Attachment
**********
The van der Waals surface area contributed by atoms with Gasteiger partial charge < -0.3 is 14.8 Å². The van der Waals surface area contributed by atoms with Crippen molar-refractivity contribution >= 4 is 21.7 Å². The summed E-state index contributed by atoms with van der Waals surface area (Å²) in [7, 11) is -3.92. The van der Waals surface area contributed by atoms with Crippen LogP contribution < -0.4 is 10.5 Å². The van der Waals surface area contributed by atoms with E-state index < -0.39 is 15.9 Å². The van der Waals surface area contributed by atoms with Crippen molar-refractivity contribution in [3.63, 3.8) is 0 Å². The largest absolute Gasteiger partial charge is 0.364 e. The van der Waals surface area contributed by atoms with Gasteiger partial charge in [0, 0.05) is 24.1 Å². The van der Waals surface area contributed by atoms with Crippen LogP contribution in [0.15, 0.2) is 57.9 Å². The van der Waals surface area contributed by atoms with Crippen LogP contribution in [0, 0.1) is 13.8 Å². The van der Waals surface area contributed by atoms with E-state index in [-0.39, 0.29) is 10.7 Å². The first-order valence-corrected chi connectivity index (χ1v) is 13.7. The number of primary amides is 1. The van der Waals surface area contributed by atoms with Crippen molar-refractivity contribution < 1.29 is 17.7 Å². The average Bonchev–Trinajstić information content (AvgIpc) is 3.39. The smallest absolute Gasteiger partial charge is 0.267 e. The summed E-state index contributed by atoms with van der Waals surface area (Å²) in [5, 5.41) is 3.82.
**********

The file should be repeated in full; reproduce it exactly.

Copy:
The van der Waals surface area contributed by atoms with Gasteiger partial charge < -0.3 is 14.8 Å². The van der Waals surface area contributed by atoms with Crippen molar-refractivity contribution >= 4 is 21.7 Å². The summed E-state index contributed by atoms with van der Waals surface area (Å²) in [7, 11) is -3.92. The van der Waals surface area contributed by atoms with Crippen LogP contribution < -0.4 is 10.5 Å². The van der Waals surface area contributed by atoms with E-state index < -0.39 is 15.9 Å². The van der Waals surface area contributed by atoms with Crippen molar-refractivity contribution in [3.63, 3.8) is 0 Å². The largest absolute Gasteiger partial charge is 0.364 e. The van der Waals surface area contributed by atoms with Gasteiger partial charge in [0, 0.05) is 24.1 Å². The van der Waals surface area contributed by atoms with Crippen LogP contribution in [0.15, 0.2) is 57.9 Å². The van der Waals surface area contributed by atoms with Crippen LogP contribution in [0, 0.1) is 13.8 Å². The van der Waals surface area contributed by atoms with E-state index in [-0.39, 0.29) is 10.7 Å². The first-order valence-corrected chi connectivity index (χ1v) is 13.7. The number of primary amides is 1. The van der Waals surface area contributed by atoms with Crippen molar-refractivity contribution < 1.29 is 17.7 Å². The average Bonchev–Trinajstić information content (AvgIpc) is 3.39. The smallest absolute Gasteiger partial charge is 0.267 e. The summed E-state index contributed by atoms with van der Waals surface area (Å²) in [5, 5.41) is 3.82.